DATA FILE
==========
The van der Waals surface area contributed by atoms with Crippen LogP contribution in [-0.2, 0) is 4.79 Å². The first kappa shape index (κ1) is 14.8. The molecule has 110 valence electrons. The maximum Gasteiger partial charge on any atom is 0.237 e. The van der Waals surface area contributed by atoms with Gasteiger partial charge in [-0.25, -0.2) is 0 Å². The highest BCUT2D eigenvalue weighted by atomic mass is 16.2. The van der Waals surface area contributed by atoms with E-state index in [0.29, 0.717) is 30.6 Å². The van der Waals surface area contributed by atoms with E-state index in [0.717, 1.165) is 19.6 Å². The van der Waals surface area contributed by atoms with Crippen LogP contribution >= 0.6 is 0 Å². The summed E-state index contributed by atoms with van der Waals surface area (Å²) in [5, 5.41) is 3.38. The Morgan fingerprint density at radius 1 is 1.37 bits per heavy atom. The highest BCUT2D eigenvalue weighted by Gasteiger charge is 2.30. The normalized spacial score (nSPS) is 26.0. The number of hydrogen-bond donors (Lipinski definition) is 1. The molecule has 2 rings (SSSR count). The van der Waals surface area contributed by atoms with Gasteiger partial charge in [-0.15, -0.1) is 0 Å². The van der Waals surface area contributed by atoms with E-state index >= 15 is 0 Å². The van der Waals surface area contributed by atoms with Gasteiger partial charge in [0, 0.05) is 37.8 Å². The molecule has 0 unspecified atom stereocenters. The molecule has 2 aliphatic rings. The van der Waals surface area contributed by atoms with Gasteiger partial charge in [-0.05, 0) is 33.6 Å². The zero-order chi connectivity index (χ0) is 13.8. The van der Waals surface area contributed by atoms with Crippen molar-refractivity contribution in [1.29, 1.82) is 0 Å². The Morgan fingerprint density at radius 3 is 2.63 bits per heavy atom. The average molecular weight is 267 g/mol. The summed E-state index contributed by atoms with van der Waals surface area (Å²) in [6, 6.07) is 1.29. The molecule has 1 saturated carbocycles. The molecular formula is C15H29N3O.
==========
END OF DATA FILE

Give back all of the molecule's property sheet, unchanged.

The van der Waals surface area contributed by atoms with Crippen LogP contribution in [-0.2, 0) is 4.79 Å². The first kappa shape index (κ1) is 14.8. The molecule has 110 valence electrons. The maximum Gasteiger partial charge on any atom is 0.237 e. The van der Waals surface area contributed by atoms with Gasteiger partial charge in [-0.25, -0.2) is 0 Å². The highest BCUT2D eigenvalue weighted by atomic mass is 16.2. The van der Waals surface area contributed by atoms with E-state index in [0.29, 0.717) is 30.6 Å². The van der Waals surface area contributed by atoms with E-state index in [0.717, 1.165) is 19.6 Å². The van der Waals surface area contributed by atoms with Crippen LogP contribution >= 0.6 is 0 Å². The summed E-state index contributed by atoms with van der Waals surface area (Å²) in [5, 5.41) is 3.38. The Morgan fingerprint density at radius 1 is 1.37 bits per heavy atom. The highest BCUT2D eigenvalue weighted by Gasteiger charge is 2.30. The normalized spacial score (nSPS) is 26.0. The number of hydrogen-bond donors (Lipinski definition) is 1. The molecule has 2 rings (SSSR count). The van der Waals surface area contributed by atoms with Gasteiger partial charge in [-0.15, -0.1) is 0 Å². The van der Waals surface area contributed by atoms with E-state index >= 15 is 0 Å². The van der Waals surface area contributed by atoms with Gasteiger partial charge in [0, 0.05) is 37.8 Å². The molecule has 0 unspecified atom stereocenters. The molecule has 2 aliphatic rings. The van der Waals surface area contributed by atoms with Gasteiger partial charge in [-0.05, 0) is 33.6 Å². The zero-order chi connectivity index (χ0) is 13.8. The van der Waals surface area contributed by atoms with Crippen molar-refractivity contribution in [1.29, 1.82) is 0 Å². The Morgan fingerprint density at radius 3 is 2.63 bits per heavy atom. The average molecular weight is 267 g/mol. The summed E-state index contributed by atoms with van der Waals surface area (Å²) in [6, 6.07) is 1.29. The molecule has 1 saturated carbocycles. The molecular formula is C15H29N3O.